Malvertising experienced a 132% growth rate over 2015 levels, with a total of 7,623,099 malicious ads detected throughout the year, a RiskIQ report reveals.
One of the factors fueling the increase, the security firm’s 2016 Malvertising Recap report reveals, was the rise of programmatic advertising, which provides sophisticated profiling capabilities that threat actors can abuse to target precise groups of users with their malicous ads.
The highly targeted nature of malvertising results in a big return on investment but also in a slowdown in the growth of digital advertising revenue, because more and more users try to protect themselves from malvertising by using ad blockers, the report says.
In 2017, 86.6 million Americans are expected to use an ad blocker, a 24% increase over the 69.8 million people who supposedly did so last year (2016 marked a 34.4% increase over 2015, RiskIQ says).
A report compiled by eMarketer has already revealed that the worldwide paid media market has recently hit more than half a trillion dollars. Because it is accelerating every year, the market is expected to reach $674 million by 2020, the report says.
“Malvertising as a digital threat is particularly effective as it’s difficult to detect and take down malicious ads because they are delivered through ad networks such as Google and Facebook and not resident on web pages. Threat actors use malvertising to propagate malware, ransomware, and scams (disingenuous advertising), as well as redirect victims to phishing pages and pages hosting exploit kits,” RiskIQ reveals.
Looking at the type of malvertisements recorded last year, RiskIQ reveals that redirects to phishing pages saw the largest increase compared to 2015: 828,402 incidents versus 39,848, for a 1,978.9% increase. Scams (disingenuous ads) also registered a massive growth, though of only 845.9% (4,619,794 in 2016 versus 488,416 in 2015).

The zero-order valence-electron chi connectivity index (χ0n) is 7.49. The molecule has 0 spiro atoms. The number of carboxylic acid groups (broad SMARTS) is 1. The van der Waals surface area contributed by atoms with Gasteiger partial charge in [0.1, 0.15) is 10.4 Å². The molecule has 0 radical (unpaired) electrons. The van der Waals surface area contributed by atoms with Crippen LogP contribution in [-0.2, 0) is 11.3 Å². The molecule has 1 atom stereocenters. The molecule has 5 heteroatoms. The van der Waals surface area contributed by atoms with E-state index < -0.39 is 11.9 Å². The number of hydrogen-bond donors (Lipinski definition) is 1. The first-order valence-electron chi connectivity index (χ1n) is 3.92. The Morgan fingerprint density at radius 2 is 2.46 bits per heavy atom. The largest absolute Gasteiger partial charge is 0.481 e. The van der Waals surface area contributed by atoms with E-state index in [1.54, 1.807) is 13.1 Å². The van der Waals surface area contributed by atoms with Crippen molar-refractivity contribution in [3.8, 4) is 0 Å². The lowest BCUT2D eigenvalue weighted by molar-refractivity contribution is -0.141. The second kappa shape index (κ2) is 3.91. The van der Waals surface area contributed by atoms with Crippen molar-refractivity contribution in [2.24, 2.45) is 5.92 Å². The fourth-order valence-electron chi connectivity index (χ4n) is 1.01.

Fake software ads rose 69.9%, scareware/browser lockers saw a 58.1% increase, malicious injects registered a 25.8% increase, and antivirus binary detections went up by 22%, while traffic distribution systems registered a 1.9% growth. Third party detections, on the other hand, went down 14% last year, the report reveals.
RiskIQ says it scans over 2 billion pages and nearly 20 million mobile apps per day for malicious ads, and each of the discovered ones is added to a blacklist that helps the company mitigate this risk for digital advertisers and publishers. The list also allows ad ops, brand managers, and security staff vet new demand sources and prevent malware within their ad infrastructure.
The blacklist, the company explains, is curated in such a way that all individual incidents associated with an ad are counted as a single instance of malvertising. For that, every incident is linked to an ad sequence and categorized. For the total number of malvertising incidents, the company pulled landing page submissions (a single ad markup submission) that resulted in any number of blacklist incidents.
“Malvertising is so nefarious because it’s a direct attack on the lifeblood of the internet as we know it. Digital media marketing is what funds the ‘free’ websites we all know and enjoy online. The success of the internet and all the people that rely on it is inextricably linked to online advertising success and safety. Publishers, ad platforms, and ad operations teams need active visibility, forensic information, and mitigation capability to enable them to effectively detect and respond to malicious ads in the wild,” James Pleger, threat researcher RiskIQ, said.
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